CASE Highlights

Trade, Innovation, and Productivity

According to the latest European Commission forecasts published on July 7, the EU economy will return to its pre-pandemic level in the last quarter of 2021 or one quarter earlier than expected in the previous forecast. This shows an expected higher EU economic growth compared to the spring projections. According to the new forecast, the EU economy will grow by 4.8% in 2021 and 4.5% in 2022. The improvements in growth prospects can be attributed to the progress made in vaccination and other virus containment strategies that led to a revival of economic activity. However, the inflation rate is expected to reach 2.2% in 2021 and 1.6% in 2022, which are respectively 0.3% and 0.1% higher than projected by the spring report. The new forecast also records the economic sentiment indicator (ESI)  in May 2021 at the  highest level since February 2018 – which implies a high optimism among consumers and businesses about the EU economy. 

In Poland, the economic growth is expected to reach 4.8% and 5.2% in 2021 and 2022, a rate comparable with other countries in Central and Eastern Europe. Therefore, compared to the spring forecast, Poland's economic growth rate is expected to be relatively higher in 2021 (above 0.8%) and lower in 2022 (0.2%). Poland's inflation rate – the second highest in the EU after Hungary in both 2021 and 2022 – is projected at 4.2% for 2021 with a drop to 3.1% in 2022.

Labour Market and Environment

On July 14, the European Commission unveiled the “Fit for 55” plan – a main tool for achieving the target of reducing emissions by at least 55% by 2030 (with 1990 as a benchmark) and achieving climate neutrality in 2050. Among other things, the package consisting of 13 detailed legislative proposals and following assumptions for the period starting from 2035: (i) 40% of energy will come from renewables while the overall energy consumption will decrease by 9%; (ii) stricter national emission reduction targets in the transport, agriculture and construction sectors will need to be in place; (iii) all new registered cars will be emission-free; and (iv) free allowances will disappear in the European Union Emissions Trading System (EU ETS) and countries will be obliged to spend 100% (currently 50%) of the ETS revenues on the energy transition.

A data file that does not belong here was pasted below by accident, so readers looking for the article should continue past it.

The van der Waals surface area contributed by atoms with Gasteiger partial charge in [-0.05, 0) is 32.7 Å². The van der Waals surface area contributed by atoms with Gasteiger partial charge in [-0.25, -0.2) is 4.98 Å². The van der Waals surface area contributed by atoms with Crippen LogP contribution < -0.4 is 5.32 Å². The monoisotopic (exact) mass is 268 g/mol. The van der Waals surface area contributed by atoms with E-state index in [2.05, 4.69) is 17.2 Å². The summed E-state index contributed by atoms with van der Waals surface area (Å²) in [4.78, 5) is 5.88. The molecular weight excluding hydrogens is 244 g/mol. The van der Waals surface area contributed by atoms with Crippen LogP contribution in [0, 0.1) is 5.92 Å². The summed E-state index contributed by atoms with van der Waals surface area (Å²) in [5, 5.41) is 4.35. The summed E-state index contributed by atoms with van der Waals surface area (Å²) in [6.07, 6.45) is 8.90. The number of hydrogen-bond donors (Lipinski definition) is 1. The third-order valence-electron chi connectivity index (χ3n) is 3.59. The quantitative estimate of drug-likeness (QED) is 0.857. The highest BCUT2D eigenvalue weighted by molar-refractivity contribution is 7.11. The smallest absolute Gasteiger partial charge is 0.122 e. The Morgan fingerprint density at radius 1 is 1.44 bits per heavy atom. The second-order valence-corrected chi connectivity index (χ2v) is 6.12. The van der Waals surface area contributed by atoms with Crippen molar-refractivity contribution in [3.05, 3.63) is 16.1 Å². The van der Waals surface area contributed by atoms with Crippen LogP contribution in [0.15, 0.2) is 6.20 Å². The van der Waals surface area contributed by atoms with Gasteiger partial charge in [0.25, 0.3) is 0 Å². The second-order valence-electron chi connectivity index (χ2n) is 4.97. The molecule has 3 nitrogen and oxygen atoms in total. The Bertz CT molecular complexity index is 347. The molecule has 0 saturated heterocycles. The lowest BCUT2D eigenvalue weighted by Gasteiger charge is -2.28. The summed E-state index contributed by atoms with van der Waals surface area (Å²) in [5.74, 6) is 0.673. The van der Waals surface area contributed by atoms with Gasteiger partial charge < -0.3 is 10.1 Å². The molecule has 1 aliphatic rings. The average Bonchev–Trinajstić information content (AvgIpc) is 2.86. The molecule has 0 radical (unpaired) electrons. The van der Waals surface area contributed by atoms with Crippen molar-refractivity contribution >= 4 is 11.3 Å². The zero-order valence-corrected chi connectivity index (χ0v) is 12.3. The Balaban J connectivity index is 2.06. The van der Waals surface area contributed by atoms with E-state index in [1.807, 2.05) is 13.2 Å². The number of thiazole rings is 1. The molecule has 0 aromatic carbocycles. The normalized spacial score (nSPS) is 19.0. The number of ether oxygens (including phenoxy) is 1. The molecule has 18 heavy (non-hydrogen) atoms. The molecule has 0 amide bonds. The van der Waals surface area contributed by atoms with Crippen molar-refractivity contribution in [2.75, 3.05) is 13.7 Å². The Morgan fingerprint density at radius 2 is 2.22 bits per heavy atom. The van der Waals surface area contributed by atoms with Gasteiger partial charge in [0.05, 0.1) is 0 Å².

Despite much criticism from climate-oriented organisations for not being ambitious enough in certain proposals, there are also some voices supporting the EC’s initiative. The later are particularly relevant when the Polish perspective is considered as the package meets the needs of Poland in many ways, especially when it comes to providing additional funds for transformation.  These include an enlarged Modernisation Fund and a new targeted social fund that targets to eliminate energy poverty.

Macro and Fiscal

On July 1, 132 countries, including Poland, issued a joint statement regarding the new rules of taxation of the, so-called, "Digital giants". The announcement follows more than two years of work at the OECD as part of the project against tax base erosion. The first part of the consensus refers to the world's largest digital corporations. These companies will be determined based on the volume of revenues (above USD 20 billion) and profitability (above 10%). Multinationals that meet these criteria will have to partially reallocate their residual profit, i.e., excess profit, to countries where they sell goods or provide services. The second part deals with the introduction of a minimum global tax of at least 15% of the effective rate. Tax mechanisms created to achieve this goal will apply to those international companies that have achieved global, consolidated revenues of at least EUR 750 million.


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